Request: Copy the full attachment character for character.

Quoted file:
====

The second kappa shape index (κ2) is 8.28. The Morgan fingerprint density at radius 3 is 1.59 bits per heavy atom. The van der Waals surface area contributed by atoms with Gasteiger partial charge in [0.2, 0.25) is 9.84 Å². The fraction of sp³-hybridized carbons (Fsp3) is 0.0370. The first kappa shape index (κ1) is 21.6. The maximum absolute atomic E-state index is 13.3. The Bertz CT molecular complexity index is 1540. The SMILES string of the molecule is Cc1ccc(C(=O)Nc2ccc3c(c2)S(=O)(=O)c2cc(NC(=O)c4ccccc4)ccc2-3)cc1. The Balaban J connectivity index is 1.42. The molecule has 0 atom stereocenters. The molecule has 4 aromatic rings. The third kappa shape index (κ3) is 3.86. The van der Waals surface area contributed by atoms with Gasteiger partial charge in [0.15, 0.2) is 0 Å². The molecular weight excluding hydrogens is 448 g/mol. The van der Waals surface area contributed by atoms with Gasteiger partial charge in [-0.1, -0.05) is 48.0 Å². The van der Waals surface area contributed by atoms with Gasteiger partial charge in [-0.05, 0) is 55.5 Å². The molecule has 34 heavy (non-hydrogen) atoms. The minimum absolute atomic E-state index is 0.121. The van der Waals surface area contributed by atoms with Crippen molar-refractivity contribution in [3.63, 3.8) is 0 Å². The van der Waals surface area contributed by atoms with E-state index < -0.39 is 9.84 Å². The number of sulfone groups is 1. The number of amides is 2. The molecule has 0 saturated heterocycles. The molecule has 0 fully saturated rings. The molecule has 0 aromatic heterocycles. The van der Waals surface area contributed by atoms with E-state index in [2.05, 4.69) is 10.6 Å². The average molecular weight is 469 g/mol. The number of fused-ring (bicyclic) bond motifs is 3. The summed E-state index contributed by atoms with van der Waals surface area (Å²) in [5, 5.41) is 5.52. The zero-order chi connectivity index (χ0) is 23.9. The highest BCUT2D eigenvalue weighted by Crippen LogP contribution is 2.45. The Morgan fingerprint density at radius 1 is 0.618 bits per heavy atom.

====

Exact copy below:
The second kappa shape index (κ2) is 8.28. The Morgan fingerprint density at radius 3 is 1.59 bits per heavy atom. The van der Waals surface area contributed by atoms with Gasteiger partial charge in [0.2, 0.25) is 9.84 Å². The fraction of sp³-hybridized carbons (Fsp3) is 0.0370. The first kappa shape index (κ1) is 21.6. The maximum absolute atomic E-state index is 13.3. The Bertz CT molecular complexity index is 1540. The SMILES string of the molecule is Cc1ccc(C(=O)Nc2ccc3c(c2)S(=O)(=O)c2cc(NC(=O)c4ccccc4)ccc2-3)cc1. The Balaban J connectivity index is 1.42. The molecule has 0 atom stereocenters. The molecule has 4 aromatic rings. The third kappa shape index (κ3) is 3.86. The van der Waals surface area contributed by atoms with Gasteiger partial charge in [0.15, 0.2) is 0 Å². The molecular weight excluding hydrogens is 448 g/mol. The van der Waals surface area contributed by atoms with Gasteiger partial charge in [-0.1, -0.05) is 48.0 Å². The van der Waals surface area contributed by atoms with Gasteiger partial charge in [-0.05, 0) is 55.5 Å². The molecule has 34 heavy (non-hydrogen) atoms. The minimum absolute atomic E-state index is 0.121. The van der Waals surface area contributed by atoms with Crippen molar-refractivity contribution in [3.63, 3.8) is 0 Å². The van der Waals surface area contributed by atoms with E-state index < -0.39 is 9.84 Å². The number of sulfone groups is 1. The number of amides is 2. The molecule has 0 saturated heterocycles. The molecule has 0 fully saturated rings. The molecule has 0 aromatic heterocycles. The van der Waals surface area contributed by atoms with E-state index in [2.05, 4.69) is 10.6 Å². The average molecular weight is 469 g/mol. The number of fused-ring (bicyclic) bond motifs is 3. The summed E-state index contributed by atoms with van der Waals surface area (Å²) in [5, 5.41) is 5.52. The zero-order chi connectivity index (χ0) is 23.9. The highest BCUT2D eigenvalue weighted by Crippen LogP contribution is 2.45. The Morgan fingerprint density at radius 1 is 0.618 bits per heavy atom.